Breastfeeding is not a letdown!

More mums can breast feed successfully

First images of the breast in action

Mothers can be concerned that they do not have a letdown when breastfeeding, so their babies cannot get enough milk.  For the first time, Donna Ramsey from The University of Western Australia has used ultrasound to capture moving images of letdown in the breast while a baby is breastfeeding.  The work is helping rewrite the anatomy of the breast.

Most mothers release milk more than once during breastfeeding, researchers in Perth have found. And the more times milk is released, the more their baby receives, regardless of the length of the feed.

These are the surprise findings of a unique ultrasound study of the human breast in action. (Ultrasound vision is available).

The new technique is an important part of a research program which aims to support mothers to breastfeed successfully.

“We’ve been looking at milk letdown: the process that starts when the baby suckles,” says research Donna Ramsay, from the University of Western Australia, speaking at ScienceNOW! in Melbourne.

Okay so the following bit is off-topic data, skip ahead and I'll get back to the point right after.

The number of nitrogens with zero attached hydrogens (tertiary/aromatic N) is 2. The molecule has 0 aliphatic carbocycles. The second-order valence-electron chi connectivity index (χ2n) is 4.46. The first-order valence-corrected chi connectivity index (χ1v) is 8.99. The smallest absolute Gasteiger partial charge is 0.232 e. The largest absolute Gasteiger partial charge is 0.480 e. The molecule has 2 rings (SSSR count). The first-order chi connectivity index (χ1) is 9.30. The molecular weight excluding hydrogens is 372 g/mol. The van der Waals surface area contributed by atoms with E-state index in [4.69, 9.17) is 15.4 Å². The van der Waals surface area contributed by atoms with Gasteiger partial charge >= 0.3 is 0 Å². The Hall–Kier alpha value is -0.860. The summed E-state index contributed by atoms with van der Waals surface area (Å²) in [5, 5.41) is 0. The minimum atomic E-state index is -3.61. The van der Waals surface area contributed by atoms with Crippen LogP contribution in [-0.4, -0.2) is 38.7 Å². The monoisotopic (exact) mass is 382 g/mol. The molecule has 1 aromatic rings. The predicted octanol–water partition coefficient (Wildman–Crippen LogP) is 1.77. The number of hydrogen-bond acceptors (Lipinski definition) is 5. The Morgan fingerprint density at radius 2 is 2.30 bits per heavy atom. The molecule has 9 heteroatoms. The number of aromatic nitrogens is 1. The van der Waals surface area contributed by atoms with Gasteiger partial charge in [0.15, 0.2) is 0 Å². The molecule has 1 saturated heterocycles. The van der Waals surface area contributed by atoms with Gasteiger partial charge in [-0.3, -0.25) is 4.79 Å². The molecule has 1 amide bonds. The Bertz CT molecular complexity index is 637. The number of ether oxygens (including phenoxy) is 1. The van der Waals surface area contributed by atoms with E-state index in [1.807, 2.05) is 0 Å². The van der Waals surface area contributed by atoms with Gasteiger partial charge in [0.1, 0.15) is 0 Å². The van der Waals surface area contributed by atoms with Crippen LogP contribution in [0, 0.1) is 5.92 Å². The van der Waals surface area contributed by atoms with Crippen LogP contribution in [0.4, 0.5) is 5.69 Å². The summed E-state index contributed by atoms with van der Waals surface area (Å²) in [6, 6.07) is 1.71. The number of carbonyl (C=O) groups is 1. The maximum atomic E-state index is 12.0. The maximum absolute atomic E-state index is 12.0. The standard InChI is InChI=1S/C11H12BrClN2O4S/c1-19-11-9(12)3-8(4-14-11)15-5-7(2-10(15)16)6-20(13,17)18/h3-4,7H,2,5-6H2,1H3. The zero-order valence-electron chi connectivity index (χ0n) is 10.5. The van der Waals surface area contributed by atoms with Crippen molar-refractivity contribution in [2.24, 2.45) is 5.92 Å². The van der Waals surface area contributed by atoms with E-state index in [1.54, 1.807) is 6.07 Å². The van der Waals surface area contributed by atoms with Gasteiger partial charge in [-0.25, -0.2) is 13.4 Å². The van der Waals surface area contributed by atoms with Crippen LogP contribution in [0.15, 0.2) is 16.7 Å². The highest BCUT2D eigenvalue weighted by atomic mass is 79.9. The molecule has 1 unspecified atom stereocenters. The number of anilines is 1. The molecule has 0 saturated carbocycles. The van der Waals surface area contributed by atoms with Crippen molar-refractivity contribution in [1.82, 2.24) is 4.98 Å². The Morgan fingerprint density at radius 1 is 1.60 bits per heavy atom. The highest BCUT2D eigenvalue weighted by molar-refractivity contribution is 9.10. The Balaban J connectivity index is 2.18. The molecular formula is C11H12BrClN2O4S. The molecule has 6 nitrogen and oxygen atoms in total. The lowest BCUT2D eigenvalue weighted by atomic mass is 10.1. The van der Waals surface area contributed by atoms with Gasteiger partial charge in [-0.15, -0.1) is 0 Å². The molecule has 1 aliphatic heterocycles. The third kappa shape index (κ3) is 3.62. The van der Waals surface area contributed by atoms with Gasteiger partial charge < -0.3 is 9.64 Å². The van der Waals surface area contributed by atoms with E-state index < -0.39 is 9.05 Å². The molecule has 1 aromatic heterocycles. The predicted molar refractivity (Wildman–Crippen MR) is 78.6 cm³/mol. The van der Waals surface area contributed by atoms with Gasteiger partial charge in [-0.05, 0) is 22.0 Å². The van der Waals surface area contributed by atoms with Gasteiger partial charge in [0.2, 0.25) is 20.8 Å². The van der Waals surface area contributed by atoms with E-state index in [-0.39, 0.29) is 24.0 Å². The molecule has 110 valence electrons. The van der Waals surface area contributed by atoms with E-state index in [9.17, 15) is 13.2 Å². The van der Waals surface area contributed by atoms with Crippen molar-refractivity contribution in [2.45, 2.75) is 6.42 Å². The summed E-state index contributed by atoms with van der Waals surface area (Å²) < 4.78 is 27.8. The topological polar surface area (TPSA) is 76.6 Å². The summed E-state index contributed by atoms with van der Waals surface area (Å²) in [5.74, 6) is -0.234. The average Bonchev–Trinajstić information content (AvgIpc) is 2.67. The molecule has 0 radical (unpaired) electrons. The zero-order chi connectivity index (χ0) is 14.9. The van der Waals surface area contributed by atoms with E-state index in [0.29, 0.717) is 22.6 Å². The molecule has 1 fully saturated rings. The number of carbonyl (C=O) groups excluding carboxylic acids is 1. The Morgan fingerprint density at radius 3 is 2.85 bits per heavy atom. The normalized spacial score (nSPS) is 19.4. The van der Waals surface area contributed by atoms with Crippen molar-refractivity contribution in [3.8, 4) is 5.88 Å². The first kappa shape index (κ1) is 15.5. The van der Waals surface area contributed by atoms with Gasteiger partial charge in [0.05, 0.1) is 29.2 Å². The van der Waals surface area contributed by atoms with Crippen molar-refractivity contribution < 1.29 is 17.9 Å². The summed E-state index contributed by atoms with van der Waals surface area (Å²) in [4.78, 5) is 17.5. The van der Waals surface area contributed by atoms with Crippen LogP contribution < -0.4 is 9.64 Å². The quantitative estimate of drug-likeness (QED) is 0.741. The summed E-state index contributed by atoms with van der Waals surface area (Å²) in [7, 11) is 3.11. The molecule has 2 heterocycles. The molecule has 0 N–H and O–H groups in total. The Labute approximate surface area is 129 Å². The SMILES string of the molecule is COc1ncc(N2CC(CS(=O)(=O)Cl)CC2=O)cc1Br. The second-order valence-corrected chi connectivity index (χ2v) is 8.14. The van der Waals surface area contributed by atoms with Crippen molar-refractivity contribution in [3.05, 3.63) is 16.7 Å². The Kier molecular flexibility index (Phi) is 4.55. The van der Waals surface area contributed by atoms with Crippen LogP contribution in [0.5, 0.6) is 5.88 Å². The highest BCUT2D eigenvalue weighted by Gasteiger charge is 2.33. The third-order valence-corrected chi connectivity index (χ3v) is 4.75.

If letdown does not occur in the breast, the baby doesn’t get any milk

A single breast feed often includes multiple letdowns, or releases of milk.

“The trouble is that most mothers do not feel their multiple letdowns, so they’re not sure if their baby is getting any milk.”

We found that most breast feeds involve multiple letdowns, and this is the only determining factor as to how much milk the baby receives,” researcher Donna Ramsay says.

When mothers can watch their breast at work using ultrasound, they get immediate feedback that milk is available to their baby.

Breastfeeding provides many health benefits to babies, such as protection from disease, improved growth and development, and increased intelligence. It’s been estimated that a rise of 20 per cent in the number of mothers breastfeeding at three months could save the health budget as much as $11 million.

At present there are no medical tests available to mothers experiencing difficulty breastfeeding, Ramsay said. This ultrasound technique shows potential as a non-invasive way of helping to overcome breastfeeding problems.

“Breastfeeding reduces the potential for obesity in the child in later life,” Ramsay says. “Our ultrasound studies support the theory that breastfeeding babies can control the amount of food they receive so they don’t get too much or too little milk.”

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